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Iditarod

To scratch or to stay? Iditarod musher Anja Radano is stuck in a tough spot

Shaynee Traska has breakfast in the Nikolai school during a stop in Nikolai. Traska said she was considering scratching from the race on March 6, 2019. (Marc Lester / ADN)

NIKOLAI — By the time musher Shaynee Traska got to the checkpoint here early Wednesday, she had already sent four of her 14 huskies home. She cried each time, she said.

Musher Anja Radano had fallen into a hole in the ice earlier in the Iditarod Trail Sled Dog Race. She hurt her ribs and her shin. Breathing was painful, she said. Her leg felt tingly and numb.

Both Traska and Radano were weighing Wednesday morning how much farther they could go down the trail. They had invested so much in this race, they said, so had their teams of supporters, but they had to think about their dogs. About 735 miles still stood between their teams and the finish line in Nome. Do they go down the trail or do they go home?

“It’s been hard for me. I’m letting down so many people,” Traska said while sitting in the multipurpose room at the school here. She started to cry.

Shaynee Traska talks to a fellow musher in the Nikolai school during a stop in Nikolai. Traska said she was considering scratching from the race on March 6, 2019. (Marc Lester / ADN)

Each year, at least a few Iditarod teams drop out of the race before the finish line, and are flown from the trail. Last year, 15 of the 67 teams that started the Iditarod didn’t make it to Nome.

This is the second Iditarod for both Traska and Radano. Last year, Radano placed 51st and Traska placed 48th.

Traska said she hasn’t felt completely right about this year’s race since the beginning. The Iditarod is physically challenging and also mentally tough. She had felt sick to her stomach on the trail and worried, she said. She didn’t know why. Maybe the dogs picked up on that.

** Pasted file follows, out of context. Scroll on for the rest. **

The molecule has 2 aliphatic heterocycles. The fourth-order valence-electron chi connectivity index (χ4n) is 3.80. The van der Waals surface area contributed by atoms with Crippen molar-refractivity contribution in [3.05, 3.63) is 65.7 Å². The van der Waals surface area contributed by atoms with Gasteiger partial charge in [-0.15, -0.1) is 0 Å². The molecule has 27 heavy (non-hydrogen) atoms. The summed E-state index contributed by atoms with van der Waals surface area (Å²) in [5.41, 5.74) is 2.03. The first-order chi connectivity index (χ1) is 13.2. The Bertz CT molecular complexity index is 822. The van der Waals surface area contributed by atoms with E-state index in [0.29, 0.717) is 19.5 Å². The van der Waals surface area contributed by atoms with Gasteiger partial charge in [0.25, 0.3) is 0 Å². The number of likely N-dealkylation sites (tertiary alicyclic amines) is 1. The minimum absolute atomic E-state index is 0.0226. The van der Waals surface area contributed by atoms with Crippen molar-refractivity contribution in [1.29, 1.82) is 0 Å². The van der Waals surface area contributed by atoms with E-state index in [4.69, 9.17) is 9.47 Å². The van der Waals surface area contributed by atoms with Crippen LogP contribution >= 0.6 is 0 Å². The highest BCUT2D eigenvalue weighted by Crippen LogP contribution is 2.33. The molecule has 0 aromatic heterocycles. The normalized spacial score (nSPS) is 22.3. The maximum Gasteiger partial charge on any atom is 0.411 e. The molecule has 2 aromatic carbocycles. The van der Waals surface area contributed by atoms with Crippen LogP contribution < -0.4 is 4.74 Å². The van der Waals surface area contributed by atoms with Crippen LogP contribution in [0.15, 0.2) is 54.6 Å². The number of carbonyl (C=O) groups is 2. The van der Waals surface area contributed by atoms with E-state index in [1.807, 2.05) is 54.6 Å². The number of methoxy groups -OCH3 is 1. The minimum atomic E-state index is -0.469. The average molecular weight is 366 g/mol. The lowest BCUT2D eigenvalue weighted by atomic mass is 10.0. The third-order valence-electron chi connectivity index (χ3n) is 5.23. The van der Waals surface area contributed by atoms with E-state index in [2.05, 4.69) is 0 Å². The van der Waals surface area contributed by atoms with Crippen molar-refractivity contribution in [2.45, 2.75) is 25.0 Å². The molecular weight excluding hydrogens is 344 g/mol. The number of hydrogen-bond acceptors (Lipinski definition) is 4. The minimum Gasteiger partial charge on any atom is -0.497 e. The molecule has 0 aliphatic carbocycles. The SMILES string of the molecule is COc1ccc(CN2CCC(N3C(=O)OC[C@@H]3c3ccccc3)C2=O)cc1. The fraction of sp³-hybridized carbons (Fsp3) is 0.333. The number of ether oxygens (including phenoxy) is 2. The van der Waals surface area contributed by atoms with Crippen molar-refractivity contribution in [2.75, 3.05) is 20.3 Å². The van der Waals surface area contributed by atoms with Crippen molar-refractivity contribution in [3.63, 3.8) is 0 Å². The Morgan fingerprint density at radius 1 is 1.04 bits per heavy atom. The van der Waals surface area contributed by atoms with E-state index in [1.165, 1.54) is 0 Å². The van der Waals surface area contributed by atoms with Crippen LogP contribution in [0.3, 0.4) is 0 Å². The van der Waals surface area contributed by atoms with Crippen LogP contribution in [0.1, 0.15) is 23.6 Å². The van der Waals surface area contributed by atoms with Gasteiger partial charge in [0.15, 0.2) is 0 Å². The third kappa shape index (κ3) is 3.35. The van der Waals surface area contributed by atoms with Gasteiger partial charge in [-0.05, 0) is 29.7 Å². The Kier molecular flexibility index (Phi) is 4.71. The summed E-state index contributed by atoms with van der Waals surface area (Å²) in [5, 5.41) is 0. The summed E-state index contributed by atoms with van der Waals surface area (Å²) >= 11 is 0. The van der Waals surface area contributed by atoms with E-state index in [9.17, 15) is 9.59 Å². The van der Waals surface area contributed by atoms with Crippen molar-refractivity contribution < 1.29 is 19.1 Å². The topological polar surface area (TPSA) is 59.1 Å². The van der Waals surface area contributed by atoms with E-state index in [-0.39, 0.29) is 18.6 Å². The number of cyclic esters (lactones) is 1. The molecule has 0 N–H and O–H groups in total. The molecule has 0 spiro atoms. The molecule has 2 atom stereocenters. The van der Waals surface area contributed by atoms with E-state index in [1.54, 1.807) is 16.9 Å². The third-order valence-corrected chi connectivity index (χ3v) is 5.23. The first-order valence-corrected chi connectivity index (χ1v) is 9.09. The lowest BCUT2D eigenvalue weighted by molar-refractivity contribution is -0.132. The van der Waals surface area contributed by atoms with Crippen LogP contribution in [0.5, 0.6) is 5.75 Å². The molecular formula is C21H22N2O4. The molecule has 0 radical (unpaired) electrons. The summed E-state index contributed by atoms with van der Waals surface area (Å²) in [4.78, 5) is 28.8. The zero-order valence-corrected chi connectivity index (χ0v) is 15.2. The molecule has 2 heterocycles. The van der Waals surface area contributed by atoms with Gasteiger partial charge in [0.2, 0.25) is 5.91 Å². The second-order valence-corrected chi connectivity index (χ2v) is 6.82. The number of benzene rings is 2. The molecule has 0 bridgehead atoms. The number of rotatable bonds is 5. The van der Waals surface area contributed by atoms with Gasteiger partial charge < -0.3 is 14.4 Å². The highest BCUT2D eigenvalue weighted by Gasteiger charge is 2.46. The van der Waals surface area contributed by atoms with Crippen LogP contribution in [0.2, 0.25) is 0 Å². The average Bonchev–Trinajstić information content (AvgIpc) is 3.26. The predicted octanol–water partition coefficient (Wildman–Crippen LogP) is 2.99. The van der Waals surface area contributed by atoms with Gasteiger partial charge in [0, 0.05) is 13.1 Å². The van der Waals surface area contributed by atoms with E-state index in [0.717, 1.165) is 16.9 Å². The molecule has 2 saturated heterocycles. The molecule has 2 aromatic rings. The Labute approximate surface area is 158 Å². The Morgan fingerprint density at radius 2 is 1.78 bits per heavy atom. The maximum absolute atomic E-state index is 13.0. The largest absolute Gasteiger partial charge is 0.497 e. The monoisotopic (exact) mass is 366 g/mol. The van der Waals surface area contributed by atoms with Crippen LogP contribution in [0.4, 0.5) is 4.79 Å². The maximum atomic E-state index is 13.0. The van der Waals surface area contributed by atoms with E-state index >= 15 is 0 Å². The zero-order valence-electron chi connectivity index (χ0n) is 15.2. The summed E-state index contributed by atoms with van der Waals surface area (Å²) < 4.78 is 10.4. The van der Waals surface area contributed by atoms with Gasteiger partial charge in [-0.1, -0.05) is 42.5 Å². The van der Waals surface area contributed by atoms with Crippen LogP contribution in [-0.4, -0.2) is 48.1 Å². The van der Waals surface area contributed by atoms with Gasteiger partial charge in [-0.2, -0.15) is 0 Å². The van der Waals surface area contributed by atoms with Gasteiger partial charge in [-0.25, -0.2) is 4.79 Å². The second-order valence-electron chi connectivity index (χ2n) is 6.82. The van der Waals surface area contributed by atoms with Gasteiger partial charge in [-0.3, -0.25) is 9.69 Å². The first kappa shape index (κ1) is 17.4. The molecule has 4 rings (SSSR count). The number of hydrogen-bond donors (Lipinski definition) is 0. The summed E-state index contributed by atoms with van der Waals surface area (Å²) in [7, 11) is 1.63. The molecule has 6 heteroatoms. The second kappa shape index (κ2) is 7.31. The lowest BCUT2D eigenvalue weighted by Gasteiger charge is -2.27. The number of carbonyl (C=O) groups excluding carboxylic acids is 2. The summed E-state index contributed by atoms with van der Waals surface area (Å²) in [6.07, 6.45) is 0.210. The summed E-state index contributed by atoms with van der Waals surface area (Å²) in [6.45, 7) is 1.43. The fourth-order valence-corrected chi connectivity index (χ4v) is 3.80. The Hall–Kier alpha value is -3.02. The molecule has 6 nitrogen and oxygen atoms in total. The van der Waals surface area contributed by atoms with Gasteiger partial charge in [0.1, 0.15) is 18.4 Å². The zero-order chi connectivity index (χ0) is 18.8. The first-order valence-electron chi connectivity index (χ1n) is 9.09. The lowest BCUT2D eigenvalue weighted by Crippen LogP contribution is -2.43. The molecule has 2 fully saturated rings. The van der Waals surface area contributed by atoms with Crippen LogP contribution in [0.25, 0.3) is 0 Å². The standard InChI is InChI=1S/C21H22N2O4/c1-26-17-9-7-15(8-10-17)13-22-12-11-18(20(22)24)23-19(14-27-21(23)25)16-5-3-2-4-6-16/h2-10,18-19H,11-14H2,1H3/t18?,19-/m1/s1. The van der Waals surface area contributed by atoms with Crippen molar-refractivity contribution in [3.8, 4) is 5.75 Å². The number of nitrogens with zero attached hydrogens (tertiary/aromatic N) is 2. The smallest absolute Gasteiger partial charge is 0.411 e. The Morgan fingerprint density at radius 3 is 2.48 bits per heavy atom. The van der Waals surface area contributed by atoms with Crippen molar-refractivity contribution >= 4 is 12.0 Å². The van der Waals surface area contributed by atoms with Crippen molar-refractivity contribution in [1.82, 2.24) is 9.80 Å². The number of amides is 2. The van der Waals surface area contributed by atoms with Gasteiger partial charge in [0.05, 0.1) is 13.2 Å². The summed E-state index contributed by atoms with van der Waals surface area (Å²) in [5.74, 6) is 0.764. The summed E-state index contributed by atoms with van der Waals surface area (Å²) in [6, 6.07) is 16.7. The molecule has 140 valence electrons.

“It’s a huge mental game, and I think that’s where I struggle the most,” said Traska, who has a sled dog kennel in Two Rivers.

Traska also had some dogs with muscle soreness and sent four of them home: Sanford, Julius, Hershey and Henley. She thought she might have to leave a couple more dogs behind here, and didn’t know if she wanted to try to take a small team all the way to Nome.

When things are looking up on the Iditarod, it’s incredible, she said. But the lows also feel so low.

“These dogs are truly my best friends,” she said. “Every single dog that’s in the team, I’ve raised since they were a newborn puppy.”

Mushers Anja Radano, left, and Kristin Bacon talk during a rest in Nikolai during the Iditarod Trail Sled Dog Race on March 6, 2019. (Marc Lester / ADN)

Radano, who lives in Talkeetna, had a different issue Wednesday morning.

She still didn’t know how bad her injuries were after falling into a hole and into open water in the Dalzell Gorge. Was it serious bruising or cracked bone?

“I’m still really sore,” Radano said while picking up her dogs’ plastic food dishes outside. A snow fell in temperatures around 30 degrees. Radano said her 13 dogs looked good, but she questioned whether she could take care of them the way she wanted.

Radano said she wanted to at least make it to McGrath, the next checkpoint about 48 miles away. She would take her mandatory 24-hour rest there and see if her pain got better — or whether it got worse.

She and her 13 sled dogs checked into McGrath at 7:14 p.m. Wednesday.

Meanwhile, Traska had decided to end her race in Nikolai.

She scratched at 12:55 p.m. Wednesday, making the decision “out of the best interest of her race team,” said a statement from the Iditarod. She’s the first musher to call it quits on the 2019 Iditarod Trail.

Anja Radano, left, talks with Shaynee Traska as Traska passes through Rohn. Mushers and teams running near the back of the Iditarod race field rested at the Rohn checkpoint on March 5, 2019. (Marc Lester / ADN)
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